Thursday, January 28, 2010

In the beginning….

So… it all started, 5 ½ years ago, when I left my husband and 14 year old son home alone one June night so that I could take my 16 year old daughter to the airport for an early flight to Costa Rica for 10 days. I came home mid day to find out that first, they had inadvertently locked our miniature dachshund outside and second, they had taken a “drive” around the county and found a “nice house, barn and 20 acres” that I just had to see. Since we had finally gotten some remodeling projects done on our home of almost 15 years, I wasn’t too interested. I also liked the small suburban city we were living in.

The following weekend after dinner out, my husband drove by “the place” and once again, I wasn’t interested nor impressed – at 1350 sq. feet, this house was even smaller than our current 1650 sq. foot home. Prior to this drive by, my husband had looked up the owner on the county tax assessor’s website and contacted him. Much to my surprise they (the local owner and his older brothers) had been thinking of selling. The house had been a rental since their mother passed away in the late 70’s and the remaining 16 acres was being leased to a local potato farmer. The local owner (his brothers, all in their eighties, live in Montana) was getting ready to retire and after a couple of bad experiences with renters (including the current ones) was finally ready to let the place go – in fact he had already spoken to a local realtor. This was the home that the brothers grew up in and the current owner lived “across the street”. It was now mid-July and after much cajoling I agreed to take a look inside the house. The owner and the current renters were there and it was a very quick, awkward tour. Other than an impression of the size and layout, we didn’t really see much. After realizing the house was bigger than it seemed and fairly well laid out, I too started to think maybe this was the place for us. Our current home was a typical 1970’s style (translate to NO style) and this farmhouse was built in 1920. More “cottagey” than farmhouse, but I love “cottagey”. We talked to the realtor and although the property was actually for sale, he advised us to go ahead and make an official offer – he told us not to be surprised if they didn’t accept but in his years of working with rural properties he had seen many sold this way. Fast forward to mid-August, by now I was already mentally planning on paint colors, etc. and really getting excited at the thought of an older home. Much to our disappointment, after the brothers talked it over, they decided they just weren’t really ready to part with the place. With this news, we moved onto the planned home project of putting a new roof on our current house… this led to removing the chimney for an old ugly, fake rock fireplace with a planned replacement of a new gas fireplace and mantel. The dust and mess of the fake rock fireplace destruction was the final straw for the 15 year old living room carpet, it too was pulled up – the house was one again in the middle of multiple projects!

Imagine our surprise when the realtor called late in September and said the brothers wanted to know if our offer was still on the table! The only caveat is that the sale cannot be final until after January 1st (for tax purposes) and the current renters would not be moving out until the end of December. We were thrilled, however now we needed to get our current house ready for sale. The goal was to get the house on the market by October 1st since the housing market usually slows in the fall. We finished the fireplace and mantel install, ordered new carpet and were madly finishing little projects with the goal of placing our house on the market October 1st.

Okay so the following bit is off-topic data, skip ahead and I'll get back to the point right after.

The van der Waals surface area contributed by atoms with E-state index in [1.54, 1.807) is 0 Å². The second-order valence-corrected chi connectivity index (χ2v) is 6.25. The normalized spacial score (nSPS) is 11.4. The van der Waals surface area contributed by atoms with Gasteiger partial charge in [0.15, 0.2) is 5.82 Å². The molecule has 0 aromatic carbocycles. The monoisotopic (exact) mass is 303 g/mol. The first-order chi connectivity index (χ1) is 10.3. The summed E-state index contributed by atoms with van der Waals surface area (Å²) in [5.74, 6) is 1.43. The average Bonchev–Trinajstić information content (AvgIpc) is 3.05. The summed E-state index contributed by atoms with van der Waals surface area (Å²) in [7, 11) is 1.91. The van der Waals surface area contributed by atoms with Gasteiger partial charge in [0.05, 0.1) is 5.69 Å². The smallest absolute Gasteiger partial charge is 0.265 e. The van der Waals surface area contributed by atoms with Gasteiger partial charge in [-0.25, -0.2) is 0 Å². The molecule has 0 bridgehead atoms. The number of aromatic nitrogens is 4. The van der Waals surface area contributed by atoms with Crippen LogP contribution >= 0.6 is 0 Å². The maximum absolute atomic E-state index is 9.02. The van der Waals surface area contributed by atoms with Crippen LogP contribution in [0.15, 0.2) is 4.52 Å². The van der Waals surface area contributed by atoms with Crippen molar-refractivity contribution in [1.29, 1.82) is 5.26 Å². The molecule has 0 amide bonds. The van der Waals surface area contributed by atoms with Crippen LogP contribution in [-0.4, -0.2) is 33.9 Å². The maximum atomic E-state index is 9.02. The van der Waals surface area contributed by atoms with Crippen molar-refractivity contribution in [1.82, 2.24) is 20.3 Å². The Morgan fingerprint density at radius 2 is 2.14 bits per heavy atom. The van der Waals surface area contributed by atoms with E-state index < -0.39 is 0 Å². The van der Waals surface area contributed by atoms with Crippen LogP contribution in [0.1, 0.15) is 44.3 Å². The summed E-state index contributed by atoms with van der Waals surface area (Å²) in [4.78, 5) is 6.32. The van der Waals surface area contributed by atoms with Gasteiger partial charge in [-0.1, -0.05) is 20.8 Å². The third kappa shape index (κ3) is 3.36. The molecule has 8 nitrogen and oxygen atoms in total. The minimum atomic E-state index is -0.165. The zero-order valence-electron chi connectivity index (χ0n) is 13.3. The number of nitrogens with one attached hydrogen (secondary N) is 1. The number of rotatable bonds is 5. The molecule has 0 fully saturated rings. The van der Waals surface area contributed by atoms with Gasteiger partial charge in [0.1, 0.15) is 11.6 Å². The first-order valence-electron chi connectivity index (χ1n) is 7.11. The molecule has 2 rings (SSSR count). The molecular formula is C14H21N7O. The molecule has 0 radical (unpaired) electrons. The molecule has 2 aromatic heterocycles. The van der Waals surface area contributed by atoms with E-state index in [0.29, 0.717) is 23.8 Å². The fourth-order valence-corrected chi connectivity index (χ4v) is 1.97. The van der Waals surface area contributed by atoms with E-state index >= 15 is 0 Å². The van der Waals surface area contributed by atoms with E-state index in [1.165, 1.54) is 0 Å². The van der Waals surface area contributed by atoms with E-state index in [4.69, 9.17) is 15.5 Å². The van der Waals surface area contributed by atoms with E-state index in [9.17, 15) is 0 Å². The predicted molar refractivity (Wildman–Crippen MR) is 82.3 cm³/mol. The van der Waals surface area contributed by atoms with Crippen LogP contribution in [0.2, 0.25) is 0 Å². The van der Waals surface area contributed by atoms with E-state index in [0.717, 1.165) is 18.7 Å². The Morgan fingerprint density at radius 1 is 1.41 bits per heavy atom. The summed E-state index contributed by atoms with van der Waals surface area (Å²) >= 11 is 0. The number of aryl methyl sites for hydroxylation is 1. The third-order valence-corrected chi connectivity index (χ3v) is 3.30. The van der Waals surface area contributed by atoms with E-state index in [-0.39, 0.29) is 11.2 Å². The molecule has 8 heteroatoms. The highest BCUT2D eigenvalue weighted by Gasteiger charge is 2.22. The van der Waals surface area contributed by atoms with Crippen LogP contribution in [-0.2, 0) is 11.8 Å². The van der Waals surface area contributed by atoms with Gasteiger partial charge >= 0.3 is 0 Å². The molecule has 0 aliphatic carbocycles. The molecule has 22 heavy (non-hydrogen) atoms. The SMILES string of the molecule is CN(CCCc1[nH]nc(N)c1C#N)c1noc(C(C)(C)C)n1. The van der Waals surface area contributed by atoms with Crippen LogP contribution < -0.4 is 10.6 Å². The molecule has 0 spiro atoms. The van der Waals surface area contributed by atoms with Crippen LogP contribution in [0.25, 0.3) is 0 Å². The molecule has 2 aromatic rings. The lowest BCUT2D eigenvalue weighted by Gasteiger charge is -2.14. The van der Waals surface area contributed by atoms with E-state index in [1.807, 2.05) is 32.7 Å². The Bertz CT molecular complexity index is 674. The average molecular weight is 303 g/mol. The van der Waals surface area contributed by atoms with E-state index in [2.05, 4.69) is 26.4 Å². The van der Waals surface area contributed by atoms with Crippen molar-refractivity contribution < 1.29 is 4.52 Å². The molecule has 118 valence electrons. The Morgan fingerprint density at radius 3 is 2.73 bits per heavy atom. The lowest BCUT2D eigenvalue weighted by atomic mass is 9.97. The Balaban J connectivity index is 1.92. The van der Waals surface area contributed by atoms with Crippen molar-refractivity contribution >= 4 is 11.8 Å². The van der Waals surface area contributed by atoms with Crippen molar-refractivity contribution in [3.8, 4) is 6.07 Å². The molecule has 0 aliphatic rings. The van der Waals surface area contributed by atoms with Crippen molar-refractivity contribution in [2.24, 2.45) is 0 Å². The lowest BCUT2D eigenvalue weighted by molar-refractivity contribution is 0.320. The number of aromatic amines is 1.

In the mean time, we had scheduled a home inspection. Finally, we were able to tour the house with the realtor and inspector. We were surprised by all of the details we hadn’t noticed or seen in our whirlwind tour in July. Between the dining room and living room there was a set of original, working pocket doors! Fabulous! The best thing however was the enclosed front porch… it was GREEN! Not just any green, by MY green! I was already planning and daydreaming. Meanwhile, my husband was already planning the restoration of the decrepit (my description) barn.

Once again, to our surprise (we really had our fair share of surprises that year), our realtor calls on September 30th … even before the house hit the multiple listing database and was officially listed for sale, we already had an offer on our house AND they wanted to close by October 30th. Not expecting the sale to move so quickly, we were fortunate that my in-laws were willing to put up with us for a couple of months since we would be homeless! We spent the remainder of October packing and putting all of our furniture and belongings into storage and moved into my in-laws travel trailer (parked in their driveway).

It was cozy, being the holiday season it was stressful, but once again, luck went our way, and we were able to move into our new house on December 17, 2004. The first item out of storage was the artificial, pre-lit Christmas tree! It went up, just in time for the holidays!

Red Gate Farm was finally a reality. I really believe that some things are just meant to be. Five years later, we have accomplished a great deal but still have a long way to go. Those stories are for a future day.

1 comment:

  1. Well, it looks beautiful and is wonderful inspiration for me. We're almost at the two year mark and we still have a long way to go to getting this place back in shape. It's nice to know it can be done, and the effort is worth it in the end. Of course, coming home to the equivalent of a cottage every day is worth it too!

    Be well ~Andrea~


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